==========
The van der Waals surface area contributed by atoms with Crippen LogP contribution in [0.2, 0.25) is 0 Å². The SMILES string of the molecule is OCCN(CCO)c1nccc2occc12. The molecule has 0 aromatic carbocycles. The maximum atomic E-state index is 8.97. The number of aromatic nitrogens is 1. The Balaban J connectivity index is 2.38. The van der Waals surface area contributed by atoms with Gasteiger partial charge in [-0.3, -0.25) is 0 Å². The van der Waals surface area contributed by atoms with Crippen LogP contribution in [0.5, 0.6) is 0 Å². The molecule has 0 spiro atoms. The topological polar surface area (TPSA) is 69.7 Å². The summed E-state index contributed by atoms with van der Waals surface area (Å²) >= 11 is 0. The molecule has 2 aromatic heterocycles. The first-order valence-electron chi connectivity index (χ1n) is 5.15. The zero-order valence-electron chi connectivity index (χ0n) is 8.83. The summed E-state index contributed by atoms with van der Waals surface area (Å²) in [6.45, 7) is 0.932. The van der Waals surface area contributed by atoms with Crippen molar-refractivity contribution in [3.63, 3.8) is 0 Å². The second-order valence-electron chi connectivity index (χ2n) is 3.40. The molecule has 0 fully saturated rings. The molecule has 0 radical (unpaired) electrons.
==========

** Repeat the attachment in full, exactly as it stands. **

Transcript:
The van der Waals surface area contributed by atoms with Crippen LogP contribution in [0.2, 0.25) is 0 Å². The SMILES string of the molecule is OCCN(CCO)c1nccc2occc12. The molecule has 0 aromatic carbocycles. The maximum atomic E-state index is 8.97. The number of aromatic nitrogens is 1. The Balaban J connectivity index is 2.38. The van der Waals surface area contributed by atoms with Gasteiger partial charge in [-0.3, -0.25) is 0 Å². The van der Waals surface area contributed by atoms with Crippen LogP contribution in [0.5, 0.6) is 0 Å². The molecule has 0 spiro atoms. The topological polar surface area (TPSA) is 69.7 Å². The summed E-state index contributed by atoms with van der Waals surface area (Å²) >= 11 is 0. The molecule has 2 aromatic heterocycles. The first-order valence-electron chi connectivity index (χ1n) is 5.15. The zero-order valence-electron chi connectivity index (χ0n) is 8.83. The summed E-state index contributed by atoms with van der Waals surface area (Å²) in [6.45, 7) is 0.932. The van der Waals surface area contributed by atoms with Crippen molar-refractivity contribution in [3.63, 3.8) is 0 Å². The second-order valence-electron chi connectivity index (χ2n) is 3.40. The molecule has 0 fully saturated rings. The molecule has 0 radical (unpaired) electrons.